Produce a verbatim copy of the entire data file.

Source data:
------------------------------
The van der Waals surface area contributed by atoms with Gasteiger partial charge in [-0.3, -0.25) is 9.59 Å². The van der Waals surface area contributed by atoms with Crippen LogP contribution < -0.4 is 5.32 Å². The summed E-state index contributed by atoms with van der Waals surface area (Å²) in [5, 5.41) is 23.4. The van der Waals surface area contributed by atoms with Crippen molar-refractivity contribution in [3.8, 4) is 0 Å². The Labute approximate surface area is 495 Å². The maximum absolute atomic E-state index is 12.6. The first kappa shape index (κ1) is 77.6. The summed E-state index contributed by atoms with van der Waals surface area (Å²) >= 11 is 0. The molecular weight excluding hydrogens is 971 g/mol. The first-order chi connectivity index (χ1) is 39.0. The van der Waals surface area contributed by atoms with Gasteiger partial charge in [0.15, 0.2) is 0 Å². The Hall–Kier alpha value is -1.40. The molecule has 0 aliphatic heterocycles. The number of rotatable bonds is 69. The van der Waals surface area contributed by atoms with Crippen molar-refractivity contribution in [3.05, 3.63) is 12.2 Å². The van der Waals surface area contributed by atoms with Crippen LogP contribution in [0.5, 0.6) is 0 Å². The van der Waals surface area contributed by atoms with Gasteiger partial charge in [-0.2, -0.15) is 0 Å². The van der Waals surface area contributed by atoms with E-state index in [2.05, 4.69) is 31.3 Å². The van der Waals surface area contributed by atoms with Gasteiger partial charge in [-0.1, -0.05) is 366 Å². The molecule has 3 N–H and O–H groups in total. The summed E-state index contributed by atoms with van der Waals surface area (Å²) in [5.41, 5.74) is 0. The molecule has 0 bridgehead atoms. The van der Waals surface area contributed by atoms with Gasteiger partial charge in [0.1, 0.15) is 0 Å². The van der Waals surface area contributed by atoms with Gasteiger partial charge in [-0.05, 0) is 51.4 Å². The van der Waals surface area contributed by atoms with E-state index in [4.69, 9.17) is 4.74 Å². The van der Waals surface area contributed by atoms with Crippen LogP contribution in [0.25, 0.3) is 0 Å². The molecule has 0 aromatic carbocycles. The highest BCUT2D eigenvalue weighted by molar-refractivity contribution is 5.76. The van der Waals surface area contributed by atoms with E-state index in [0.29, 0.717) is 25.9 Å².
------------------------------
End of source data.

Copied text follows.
The van der Waals surface area contributed by atoms with Gasteiger partial charge in [-0.3, -0.25) is 9.59 Å². The van der Waals surface area contributed by atoms with Crippen LogP contribution < -0.4 is 5.32 Å². The summed E-state index contributed by atoms with van der Waals surface area (Å²) in [5, 5.41) is 23.4. The van der Waals surface area contributed by atoms with Crippen molar-refractivity contribution in [3.8, 4) is 0 Å². The Labute approximate surface area is 495 Å². The maximum absolute atomic E-state index is 12.6. The first kappa shape index (κ1) is 77.6. The summed E-state index contributed by atoms with van der Waals surface area (Å²) >= 11 is 0. The molecular weight excluding hydrogens is 971 g/mol. The first-order chi connectivity index (χ1) is 39.0. The van der Waals surface area contributed by atoms with Gasteiger partial charge in [0.15, 0.2) is 0 Å². The Hall–Kier alpha value is -1.40. The molecule has 0 aliphatic heterocycles. The number of rotatable bonds is 69. The van der Waals surface area contributed by atoms with Crippen molar-refractivity contribution in [3.05, 3.63) is 12.2 Å². The van der Waals surface area contributed by atoms with Crippen LogP contribution in [0.5, 0.6) is 0 Å². The van der Waals surface area contributed by atoms with Gasteiger partial charge in [-0.2, -0.15) is 0 Å². The van der Waals surface area contributed by atoms with E-state index in [2.05, 4.69) is 31.3 Å². The van der Waals surface area contributed by atoms with Gasteiger partial charge in [-0.1, -0.05) is 366 Å². The molecule has 3 N–H and O–H groups in total. The summed E-state index contributed by atoms with van der Waals surface area (Å²) in [5.41, 5.74) is 0. The molecule has 0 bridgehead atoms. The van der Waals surface area contributed by atoms with Gasteiger partial charge in [0.1, 0.15) is 0 Å². The van der Waals surface area contributed by atoms with Gasteiger partial charge in [-0.05, 0) is 51.4 Å². The van der Waals surface area contributed by atoms with E-state index in [4.69, 9.17) is 4.74 Å². The van der Waals surface area contributed by atoms with Crippen LogP contribution in [0.25, 0.3) is 0 Å². The molecule has 0 aromatic carbocycles. The highest BCUT2D eigenvalue weighted by molar-refractivity contribution is 5.76. The van der Waals surface area contributed by atoms with E-state index in [0.29, 0.717) is 25.9 Å².